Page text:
And 2,500 years later, you’ll find no shortage of folk ready and willing to exercise their democratic right to protest – loudly, and often.
Every week, somewhere in Down Town Athens, you’ll find a group of demonstrators making their feelings felt by marching down the street, banners in hand, chanting and banging on drums.
It’s part of the tradition of resistance in one of the few countries to have a National Day celebrating a famous “No” from its history (Prime Minister Metaxa’s reply on 28 October 1940 when Mussolini asked him to hand the country over).
So, don’t be surprised if you leave Syntagma Metro station, or step off the bus at Klathmonos Square, to find a mob of snarling students, furious farmers, cross college professors, growling grandfathers, livid lawyers or enraged ecologists chanting slogans and waving banners declaring “Hands off our pensions/jobs/education/forests” (take your pick).
Protests are frequent, noisy and disruptive for anyone who needs to get somewhere in a hurry. Streets are blocked off, shops close, traffic is diverted, and knots of riot police gather at strategic spots - just in case something gets out of hand.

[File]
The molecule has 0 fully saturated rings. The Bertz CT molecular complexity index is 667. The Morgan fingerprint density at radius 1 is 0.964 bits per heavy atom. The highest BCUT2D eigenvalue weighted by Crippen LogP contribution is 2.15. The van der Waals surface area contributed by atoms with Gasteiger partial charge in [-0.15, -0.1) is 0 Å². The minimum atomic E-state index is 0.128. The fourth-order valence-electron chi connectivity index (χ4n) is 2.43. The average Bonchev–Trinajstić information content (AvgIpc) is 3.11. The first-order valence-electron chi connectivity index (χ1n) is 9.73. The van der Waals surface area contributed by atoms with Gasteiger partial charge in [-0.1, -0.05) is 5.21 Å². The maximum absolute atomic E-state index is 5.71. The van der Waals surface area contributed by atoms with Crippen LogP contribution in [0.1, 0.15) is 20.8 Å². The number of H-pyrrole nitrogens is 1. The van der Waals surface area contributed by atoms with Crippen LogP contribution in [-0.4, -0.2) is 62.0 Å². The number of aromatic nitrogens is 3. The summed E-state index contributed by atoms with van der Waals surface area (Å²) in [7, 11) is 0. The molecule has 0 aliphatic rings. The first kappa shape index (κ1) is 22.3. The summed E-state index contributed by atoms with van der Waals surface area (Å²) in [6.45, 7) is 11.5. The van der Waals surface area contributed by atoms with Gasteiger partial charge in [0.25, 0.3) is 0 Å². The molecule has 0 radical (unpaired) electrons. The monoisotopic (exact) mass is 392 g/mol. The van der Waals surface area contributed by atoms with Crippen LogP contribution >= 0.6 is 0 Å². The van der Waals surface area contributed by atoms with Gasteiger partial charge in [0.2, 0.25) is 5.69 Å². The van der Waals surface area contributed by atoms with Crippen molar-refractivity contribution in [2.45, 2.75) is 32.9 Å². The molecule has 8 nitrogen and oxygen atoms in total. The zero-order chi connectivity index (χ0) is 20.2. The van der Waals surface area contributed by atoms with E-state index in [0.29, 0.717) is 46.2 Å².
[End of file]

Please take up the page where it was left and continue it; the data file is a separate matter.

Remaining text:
Most of the time, they don’t. But there are times – like the anniversary of the storming of the Polytechnic on 17 November 1973 which sparked the fall of the dictatorship, or last December’s riots after the police shooting of a teenager in Exarchia – when it can get serious. Stones are thrown, shop windows smashed, rubbish bins set alight, cars overturned and Molotov cocktails hurled, prompting Kevlar-clad police to respond with batons and tear gas.
Every demonstration will include the ‘usual suspects’ like the organised anarchists (surely a contradiction of terms?), political agitators, those who just enjoy the thrill of the fight, and rubber-necking spectators keen to get a whiff of the action.
But there are also dozens of civil servants, teachers, students, utility workers and more who voice their outrage about the injustices and outrages that affect them.
At least, until the next day, when those same ordinary men and women will complain bitterly over their coffee about the ‘trouble-makers’ disrupting the city and stopping them from getting to work on time.
(Don't go expecting anything to change after this Sunday's General Election. Street protests and demos are a fact of life in Athens, regardless of who's in power.)